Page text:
The HELP loan scheme is very expensive to run. Its estimated program expenses are nearly $1.8 billion in 2010-11, mainly due to lending what I expect now exceeds $20 billion to students at only CPI interest, and annualised estimates of debts that are not expected to be repaid.
One thing that should be examined as a way of reducing these costs are the thresholds for repaying. Under current arrangements, in the financial year just finished HELP debtors will pay nothing if they earn less than $43,151.
Though that catches most new graduates in full-time work, my estimate from collating data from several sources is that at least one-third of HELP debtors in Australia in 2007-08 and not currently enrolled in a course incurring HELP debt did not make a payment that year.
I suspect that this proportion will increase over time because the thresholds are indexed according to movements in average weekly earnings. Over time, this is likely to increase at a higher rate than the earnings of new graduates. This is because AWE is influenced by ‘compositional effects’. For example, as relatively well-paid professional and managerial jobs have increased as a proportion of total employment this has helped push up AWE.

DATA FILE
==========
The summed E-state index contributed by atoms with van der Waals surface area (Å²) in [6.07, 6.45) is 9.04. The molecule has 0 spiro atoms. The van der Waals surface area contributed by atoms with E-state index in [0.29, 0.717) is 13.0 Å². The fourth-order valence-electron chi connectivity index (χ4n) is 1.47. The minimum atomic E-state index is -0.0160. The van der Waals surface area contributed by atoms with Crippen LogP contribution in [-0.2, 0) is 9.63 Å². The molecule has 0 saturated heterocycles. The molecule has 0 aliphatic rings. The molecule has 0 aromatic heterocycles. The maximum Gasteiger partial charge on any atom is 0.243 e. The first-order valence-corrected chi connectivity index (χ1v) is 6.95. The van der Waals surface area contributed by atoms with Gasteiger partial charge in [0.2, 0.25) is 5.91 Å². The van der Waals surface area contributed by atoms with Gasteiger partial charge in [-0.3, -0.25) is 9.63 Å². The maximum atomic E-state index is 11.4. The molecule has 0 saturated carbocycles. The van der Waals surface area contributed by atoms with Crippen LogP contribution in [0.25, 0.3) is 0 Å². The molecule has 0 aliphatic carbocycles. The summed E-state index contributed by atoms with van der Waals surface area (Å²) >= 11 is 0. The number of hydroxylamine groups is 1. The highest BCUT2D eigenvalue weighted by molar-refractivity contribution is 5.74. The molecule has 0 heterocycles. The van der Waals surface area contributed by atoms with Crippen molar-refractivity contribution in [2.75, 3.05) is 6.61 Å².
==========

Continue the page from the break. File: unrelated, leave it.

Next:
AWE is also influenced by the ageing of the workforce, so that over time it incorporates more of an experience premium. However a trend to part-time work is having a negative effect on AWE.
A better indexation system would be based on the labour price index, which is aimed at measuring wage increases for the same work. Comparing AWE and LPI increases since 2001 you can see than LPI is more steady and in most years increases by less than AWE.
Over time, which is used has a big effect on the thresholds. If we extrapolate forward the average increase in AWE over these years to 2020, the threshold for repaying will be $70,000. But if we do the same for LPI, the threshold for repaying will be $64,000. If we assume that graduate wages will move at rate closer to LPI than AWE, then without a policy change fewer graduates will be repaying and those who do repay will do so at lower rates.
Changing from AWE to LPI would be a simple reform that would save taxpayers a lot of money.